Have you been arrested for DUI due to a failed breath test? Just because BAC reading may have been over the legal limit, doesn’t necessarily mean that those numbers are accurate.
Although it is a fairly rare, the “mouth alcohol” defense is highly effective. This type of defense argues that the breath sample used to measure one’s BAC is unreliable as a measurement of one’s alcohol content in his or her blood because the defendant’s mouth was saturated with alcohol, resulting in an artificially high BAC, and not the defendant’s actual BAC.
It is imperative to understand that breath tests do not actually measure the amount of alcohol present in an individual’s blood. What it does is make an approximation of your BAC by measuring the amount of alcohol in your lungs, which is then converted into a blood-to-alcohol ratio.
When you drink alcohol, it enters the body through the mouth and travels through your gastrointestinal tract. Although the majority of the alcohol is absorbed into your body in the small intestines, the mouth also absorbs some alcohol, which can affect a breath test.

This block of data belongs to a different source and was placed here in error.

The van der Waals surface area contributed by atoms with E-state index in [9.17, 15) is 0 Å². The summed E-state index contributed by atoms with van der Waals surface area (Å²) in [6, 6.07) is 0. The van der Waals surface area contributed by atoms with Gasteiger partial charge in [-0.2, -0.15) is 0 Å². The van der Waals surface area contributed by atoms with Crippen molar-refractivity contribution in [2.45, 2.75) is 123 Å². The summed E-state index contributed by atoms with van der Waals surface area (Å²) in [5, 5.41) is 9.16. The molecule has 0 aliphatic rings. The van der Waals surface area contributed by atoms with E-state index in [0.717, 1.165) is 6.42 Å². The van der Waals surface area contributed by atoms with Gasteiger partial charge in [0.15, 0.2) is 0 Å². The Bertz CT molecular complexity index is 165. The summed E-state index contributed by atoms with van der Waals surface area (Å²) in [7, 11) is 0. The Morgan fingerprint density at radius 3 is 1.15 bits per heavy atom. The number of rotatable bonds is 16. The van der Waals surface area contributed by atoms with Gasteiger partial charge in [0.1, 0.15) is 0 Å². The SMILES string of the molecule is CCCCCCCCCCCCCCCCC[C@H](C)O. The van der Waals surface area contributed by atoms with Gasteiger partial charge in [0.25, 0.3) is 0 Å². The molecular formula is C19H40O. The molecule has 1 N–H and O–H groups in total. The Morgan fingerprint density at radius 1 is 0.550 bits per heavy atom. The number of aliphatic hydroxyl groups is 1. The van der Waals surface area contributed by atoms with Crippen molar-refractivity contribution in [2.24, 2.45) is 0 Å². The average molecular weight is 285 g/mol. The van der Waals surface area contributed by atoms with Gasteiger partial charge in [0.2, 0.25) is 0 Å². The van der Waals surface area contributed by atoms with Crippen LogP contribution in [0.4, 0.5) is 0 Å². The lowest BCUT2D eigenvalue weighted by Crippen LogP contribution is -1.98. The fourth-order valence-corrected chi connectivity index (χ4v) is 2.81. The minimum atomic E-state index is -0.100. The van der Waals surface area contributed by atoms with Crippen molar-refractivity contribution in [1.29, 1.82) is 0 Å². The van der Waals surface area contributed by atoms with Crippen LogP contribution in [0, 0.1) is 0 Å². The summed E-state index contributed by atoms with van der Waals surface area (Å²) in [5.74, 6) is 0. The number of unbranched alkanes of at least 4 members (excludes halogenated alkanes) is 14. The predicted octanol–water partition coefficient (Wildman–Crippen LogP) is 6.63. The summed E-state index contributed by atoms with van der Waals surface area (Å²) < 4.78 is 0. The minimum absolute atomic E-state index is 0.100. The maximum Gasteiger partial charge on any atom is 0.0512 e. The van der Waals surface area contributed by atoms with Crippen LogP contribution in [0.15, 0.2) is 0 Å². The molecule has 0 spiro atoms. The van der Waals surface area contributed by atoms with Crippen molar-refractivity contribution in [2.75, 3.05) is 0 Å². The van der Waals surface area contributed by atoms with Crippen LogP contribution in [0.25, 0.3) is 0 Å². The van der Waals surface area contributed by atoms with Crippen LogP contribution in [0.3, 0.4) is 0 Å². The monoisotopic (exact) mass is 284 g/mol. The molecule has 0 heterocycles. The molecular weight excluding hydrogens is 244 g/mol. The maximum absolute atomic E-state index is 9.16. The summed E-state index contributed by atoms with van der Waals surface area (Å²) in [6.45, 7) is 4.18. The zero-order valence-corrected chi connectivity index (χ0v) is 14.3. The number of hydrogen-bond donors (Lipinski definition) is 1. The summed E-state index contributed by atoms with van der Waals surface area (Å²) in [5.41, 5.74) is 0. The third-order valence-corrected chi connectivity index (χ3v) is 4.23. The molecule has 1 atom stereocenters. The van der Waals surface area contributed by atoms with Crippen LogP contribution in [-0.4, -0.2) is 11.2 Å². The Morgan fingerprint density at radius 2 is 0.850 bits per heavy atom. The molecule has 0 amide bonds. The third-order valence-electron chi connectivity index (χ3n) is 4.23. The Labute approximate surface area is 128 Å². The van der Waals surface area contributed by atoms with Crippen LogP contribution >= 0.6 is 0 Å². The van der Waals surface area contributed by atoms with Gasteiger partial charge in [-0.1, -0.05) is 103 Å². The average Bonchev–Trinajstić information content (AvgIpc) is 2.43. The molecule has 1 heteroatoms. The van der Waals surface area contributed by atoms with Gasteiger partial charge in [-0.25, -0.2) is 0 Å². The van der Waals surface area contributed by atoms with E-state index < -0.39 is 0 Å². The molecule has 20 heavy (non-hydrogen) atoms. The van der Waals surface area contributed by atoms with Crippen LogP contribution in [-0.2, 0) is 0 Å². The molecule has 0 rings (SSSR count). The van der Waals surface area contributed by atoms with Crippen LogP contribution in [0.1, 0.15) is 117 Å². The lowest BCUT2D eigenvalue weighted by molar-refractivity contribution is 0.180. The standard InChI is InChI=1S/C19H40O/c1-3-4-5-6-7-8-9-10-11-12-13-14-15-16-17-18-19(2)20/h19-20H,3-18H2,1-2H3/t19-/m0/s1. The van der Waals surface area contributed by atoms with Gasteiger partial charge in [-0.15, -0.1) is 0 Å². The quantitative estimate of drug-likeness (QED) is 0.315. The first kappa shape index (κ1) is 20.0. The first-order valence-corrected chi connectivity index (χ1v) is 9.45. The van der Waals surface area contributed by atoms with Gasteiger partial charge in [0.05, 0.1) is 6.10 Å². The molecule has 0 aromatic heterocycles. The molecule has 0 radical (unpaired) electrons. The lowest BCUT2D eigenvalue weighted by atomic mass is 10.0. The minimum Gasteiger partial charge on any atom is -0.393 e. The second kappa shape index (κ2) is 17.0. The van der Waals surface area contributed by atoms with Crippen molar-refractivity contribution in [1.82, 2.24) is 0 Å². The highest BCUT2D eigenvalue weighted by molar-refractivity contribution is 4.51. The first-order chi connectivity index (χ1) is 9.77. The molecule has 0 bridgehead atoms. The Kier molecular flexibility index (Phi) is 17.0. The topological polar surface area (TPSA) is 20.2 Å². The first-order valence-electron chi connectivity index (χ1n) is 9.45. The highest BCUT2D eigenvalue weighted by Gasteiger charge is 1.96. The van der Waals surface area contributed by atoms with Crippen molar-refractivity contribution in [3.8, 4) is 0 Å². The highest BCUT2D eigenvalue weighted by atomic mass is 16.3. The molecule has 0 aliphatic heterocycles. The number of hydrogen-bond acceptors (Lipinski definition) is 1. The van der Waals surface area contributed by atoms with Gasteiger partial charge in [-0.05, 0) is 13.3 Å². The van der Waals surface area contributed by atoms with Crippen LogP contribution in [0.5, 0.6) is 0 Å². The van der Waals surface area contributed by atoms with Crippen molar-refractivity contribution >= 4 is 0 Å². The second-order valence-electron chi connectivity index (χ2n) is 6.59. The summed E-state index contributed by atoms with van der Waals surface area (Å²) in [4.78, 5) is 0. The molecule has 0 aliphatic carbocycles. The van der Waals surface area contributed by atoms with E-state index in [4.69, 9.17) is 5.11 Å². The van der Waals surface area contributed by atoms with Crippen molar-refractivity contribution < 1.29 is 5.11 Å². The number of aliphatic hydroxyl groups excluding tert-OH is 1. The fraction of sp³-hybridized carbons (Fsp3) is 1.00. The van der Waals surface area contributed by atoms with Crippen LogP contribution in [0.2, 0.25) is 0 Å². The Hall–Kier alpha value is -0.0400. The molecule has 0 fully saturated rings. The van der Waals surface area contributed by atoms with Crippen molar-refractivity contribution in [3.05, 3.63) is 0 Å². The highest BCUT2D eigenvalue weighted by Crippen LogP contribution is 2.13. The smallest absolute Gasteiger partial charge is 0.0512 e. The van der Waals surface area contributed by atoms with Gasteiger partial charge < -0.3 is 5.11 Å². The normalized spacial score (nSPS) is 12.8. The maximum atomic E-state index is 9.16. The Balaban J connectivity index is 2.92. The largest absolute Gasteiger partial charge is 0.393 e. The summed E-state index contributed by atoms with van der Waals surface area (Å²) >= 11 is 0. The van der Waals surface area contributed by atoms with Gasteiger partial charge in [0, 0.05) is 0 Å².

What is unknown to many is the fact that there are many other causes of mouth alcohol not related to consuming alcoholic beverages, such as:
- Medical conditions like gastroesophageal reflux disease (GERD), acid reflux and heartburn.
- Medicines containing alcohol (such as Nyquil or Tylenol)
- Mouthwashes or breath sprays containing alcohol
- Chewing tobacco
- Dental work such as dentures that traps food or even alcohol
- Food particles soaked in alcohol that are stuck one’s teeth
The presence of any of these factors could mean that alcohol found in the mouth is not representative of the amount of alcohol that is actually in your blood. This, in turn, means that you can challenge the inaccurate results of your breath test and use the “mouth alcohol” defense to fight your DUI charges.